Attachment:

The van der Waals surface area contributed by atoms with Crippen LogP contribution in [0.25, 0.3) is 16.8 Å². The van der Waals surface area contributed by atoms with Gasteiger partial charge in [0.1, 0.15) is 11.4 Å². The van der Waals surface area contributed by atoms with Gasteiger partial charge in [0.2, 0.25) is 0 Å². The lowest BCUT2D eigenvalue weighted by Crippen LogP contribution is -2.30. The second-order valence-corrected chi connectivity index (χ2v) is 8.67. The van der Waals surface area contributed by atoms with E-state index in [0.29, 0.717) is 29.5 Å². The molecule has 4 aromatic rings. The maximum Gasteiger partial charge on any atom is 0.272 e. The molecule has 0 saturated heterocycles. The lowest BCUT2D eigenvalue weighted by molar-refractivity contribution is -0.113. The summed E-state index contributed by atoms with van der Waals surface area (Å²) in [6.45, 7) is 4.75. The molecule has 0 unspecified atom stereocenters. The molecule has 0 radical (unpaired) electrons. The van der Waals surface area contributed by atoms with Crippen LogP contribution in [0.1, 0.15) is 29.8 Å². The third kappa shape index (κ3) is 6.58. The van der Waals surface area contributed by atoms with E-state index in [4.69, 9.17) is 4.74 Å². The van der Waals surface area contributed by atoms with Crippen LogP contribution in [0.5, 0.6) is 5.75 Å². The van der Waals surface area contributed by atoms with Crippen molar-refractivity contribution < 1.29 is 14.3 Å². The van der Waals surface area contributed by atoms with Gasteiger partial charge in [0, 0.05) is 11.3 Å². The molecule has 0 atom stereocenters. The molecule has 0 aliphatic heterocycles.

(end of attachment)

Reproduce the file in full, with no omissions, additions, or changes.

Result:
The van der Waals surface area contributed by atoms with Crippen LogP contribution in [0.25, 0.3) is 16.8 Å². The van der Waals surface area contributed by atoms with Gasteiger partial charge in [0.1, 0.15) is 11.4 Å². The van der Waals surface area contributed by atoms with Gasteiger partial charge in [0.2, 0.25) is 0 Å². The lowest BCUT2D eigenvalue weighted by Crippen LogP contribution is -2.30. The second-order valence-corrected chi connectivity index (χ2v) is 8.67. The van der Waals surface area contributed by atoms with E-state index in [0.29, 0.717) is 29.5 Å². The molecule has 4 aromatic rings. The maximum Gasteiger partial charge on any atom is 0.272 e. The molecule has 0 saturated heterocycles. The lowest BCUT2D eigenvalue weighted by molar-refractivity contribution is -0.113. The summed E-state index contributed by atoms with van der Waals surface area (Å²) in [6.45, 7) is 4.75. The molecule has 0 unspecified atom stereocenters. The molecule has 0 radical (unpaired) electrons. The van der Waals surface area contributed by atoms with Crippen LogP contribution in [0.1, 0.15) is 29.8 Å². The third kappa shape index (κ3) is 6.58. The van der Waals surface area contributed by atoms with E-state index in [4.69, 9.17) is 4.74 Å². The van der Waals surface area contributed by atoms with Crippen LogP contribution in [0.5, 0.6) is 5.75 Å². The van der Waals surface area contributed by atoms with Crippen molar-refractivity contribution < 1.29 is 14.3 Å². The van der Waals surface area contributed by atoms with Gasteiger partial charge in [0, 0.05) is 11.3 Å². The molecule has 0 atom stereocenters. The molecule has 0 aliphatic heterocycles.